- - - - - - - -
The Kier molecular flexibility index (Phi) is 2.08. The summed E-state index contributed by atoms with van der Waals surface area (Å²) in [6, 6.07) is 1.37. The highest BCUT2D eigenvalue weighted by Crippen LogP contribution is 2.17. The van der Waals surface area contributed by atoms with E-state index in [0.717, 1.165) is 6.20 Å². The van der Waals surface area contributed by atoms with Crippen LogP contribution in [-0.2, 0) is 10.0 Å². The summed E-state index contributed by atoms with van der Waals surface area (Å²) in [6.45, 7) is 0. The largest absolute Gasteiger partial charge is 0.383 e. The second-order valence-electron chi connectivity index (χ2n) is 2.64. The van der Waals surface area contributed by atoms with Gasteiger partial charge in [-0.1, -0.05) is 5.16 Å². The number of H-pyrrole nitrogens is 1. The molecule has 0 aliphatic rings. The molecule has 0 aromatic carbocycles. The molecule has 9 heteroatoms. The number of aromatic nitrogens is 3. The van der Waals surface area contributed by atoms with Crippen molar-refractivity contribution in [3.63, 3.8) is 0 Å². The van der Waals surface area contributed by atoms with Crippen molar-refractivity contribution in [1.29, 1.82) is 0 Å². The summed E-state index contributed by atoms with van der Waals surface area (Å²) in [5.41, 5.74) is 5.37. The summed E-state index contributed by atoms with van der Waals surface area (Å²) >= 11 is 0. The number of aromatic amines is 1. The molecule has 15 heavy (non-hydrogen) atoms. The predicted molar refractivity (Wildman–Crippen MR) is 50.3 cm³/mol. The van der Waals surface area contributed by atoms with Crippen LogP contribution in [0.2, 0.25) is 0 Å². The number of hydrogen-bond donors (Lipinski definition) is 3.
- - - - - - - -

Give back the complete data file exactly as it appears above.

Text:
The Kier molecular flexibility index (Phi) is 2.08. The summed E-state index contributed by atoms with van der Waals surface area (Å²) in [6, 6.07) is 1.37. The highest BCUT2D eigenvalue weighted by Crippen LogP contribution is 2.17. The van der Waals surface area contributed by atoms with E-state index in [0.717, 1.165) is 6.20 Å². The van der Waals surface area contributed by atoms with Crippen LogP contribution in [-0.2, 0) is 10.0 Å². The summed E-state index contributed by atoms with van der Waals surface area (Å²) in [6.45, 7) is 0. The largest absolute Gasteiger partial charge is 0.383 e. The second-order valence-electron chi connectivity index (χ2n) is 2.64. The van der Waals surface area contributed by atoms with Gasteiger partial charge in [-0.1, -0.05) is 5.16 Å². The number of H-pyrrole nitrogens is 1. The molecule has 0 aliphatic rings. The molecule has 0 aromatic carbocycles. The molecule has 9 heteroatoms. The number of aromatic nitrogens is 3. The van der Waals surface area contributed by atoms with Crippen molar-refractivity contribution in [3.63, 3.8) is 0 Å². The van der Waals surface area contributed by atoms with Crippen molar-refractivity contribution in [1.29, 1.82) is 0 Å². The summed E-state index contributed by atoms with van der Waals surface area (Å²) in [5.41, 5.74) is 5.37. The summed E-state index contributed by atoms with van der Waals surface area (Å²) >= 11 is 0. The number of aromatic amines is 1. The molecule has 15 heavy (non-hydrogen) atoms. The predicted molar refractivity (Wildman–Crippen MR) is 50.3 cm³/mol. The van der Waals surface area contributed by atoms with Crippen LogP contribution in [0.2, 0.25) is 0 Å². The number of hydrogen-bond donors (Lipinski definition) is 3.